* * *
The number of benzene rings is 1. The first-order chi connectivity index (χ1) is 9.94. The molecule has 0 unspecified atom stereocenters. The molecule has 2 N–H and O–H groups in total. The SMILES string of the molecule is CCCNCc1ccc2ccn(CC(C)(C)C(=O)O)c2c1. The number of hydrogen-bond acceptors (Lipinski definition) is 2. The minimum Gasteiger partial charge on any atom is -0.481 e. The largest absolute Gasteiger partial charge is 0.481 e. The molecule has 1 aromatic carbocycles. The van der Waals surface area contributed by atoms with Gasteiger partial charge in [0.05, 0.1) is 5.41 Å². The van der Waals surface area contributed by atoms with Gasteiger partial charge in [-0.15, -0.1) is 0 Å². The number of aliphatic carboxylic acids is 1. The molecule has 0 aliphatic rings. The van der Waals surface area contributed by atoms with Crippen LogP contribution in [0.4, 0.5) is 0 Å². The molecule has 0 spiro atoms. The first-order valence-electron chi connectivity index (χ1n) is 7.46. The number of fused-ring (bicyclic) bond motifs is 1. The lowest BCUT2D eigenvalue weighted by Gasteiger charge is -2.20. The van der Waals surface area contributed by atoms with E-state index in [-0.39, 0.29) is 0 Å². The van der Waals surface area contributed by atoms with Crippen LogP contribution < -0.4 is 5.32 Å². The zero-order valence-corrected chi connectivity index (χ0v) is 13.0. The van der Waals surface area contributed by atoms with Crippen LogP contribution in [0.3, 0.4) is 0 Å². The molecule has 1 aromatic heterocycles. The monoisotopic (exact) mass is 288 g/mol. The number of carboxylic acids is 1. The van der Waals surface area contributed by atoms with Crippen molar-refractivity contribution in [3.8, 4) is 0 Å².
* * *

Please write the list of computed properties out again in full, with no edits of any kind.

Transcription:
The number of benzene rings is 1. The first-order chi connectivity index (χ1) is 9.94. The molecule has 0 unspecified atom stereocenters. The molecule has 2 N–H and O–H groups in total. The SMILES string of the molecule is CCCNCc1ccc2ccn(CC(C)(C)C(=O)O)c2c1. The number of hydrogen-bond acceptors (Lipinski definition) is 2. The minimum Gasteiger partial charge on any atom is -0.481 e. The largest absolute Gasteiger partial charge is 0.481 e. The molecule has 1 aromatic carbocycles. The van der Waals surface area contributed by atoms with Gasteiger partial charge in [0.05, 0.1) is 5.41 Å². The van der Waals surface area contributed by atoms with Gasteiger partial charge in [-0.15, -0.1) is 0 Å². The number of aliphatic carboxylic acids is 1. The molecule has 0 aliphatic rings. The van der Waals surface area contributed by atoms with Crippen LogP contribution in [0.4, 0.5) is 0 Å². The molecule has 0 spiro atoms. The first-order valence-electron chi connectivity index (χ1n) is 7.46. The number of fused-ring (bicyclic) bond motifs is 1. The lowest BCUT2D eigenvalue weighted by Gasteiger charge is -2.20. The van der Waals surface area contributed by atoms with E-state index in [-0.39, 0.29) is 0 Å². The van der Waals surface area contributed by atoms with Crippen LogP contribution < -0.4 is 5.32 Å². The zero-order valence-corrected chi connectivity index (χ0v) is 13.0. The van der Waals surface area contributed by atoms with Crippen LogP contribution in [0.3, 0.4) is 0 Å². The molecule has 1 aromatic heterocycles. The monoisotopic (exact) mass is 288 g/mol. The number of carboxylic acids is 1. The van der Waals surface area contributed by atoms with Crippen molar-refractivity contribution in [3.8, 4) is 0 Å².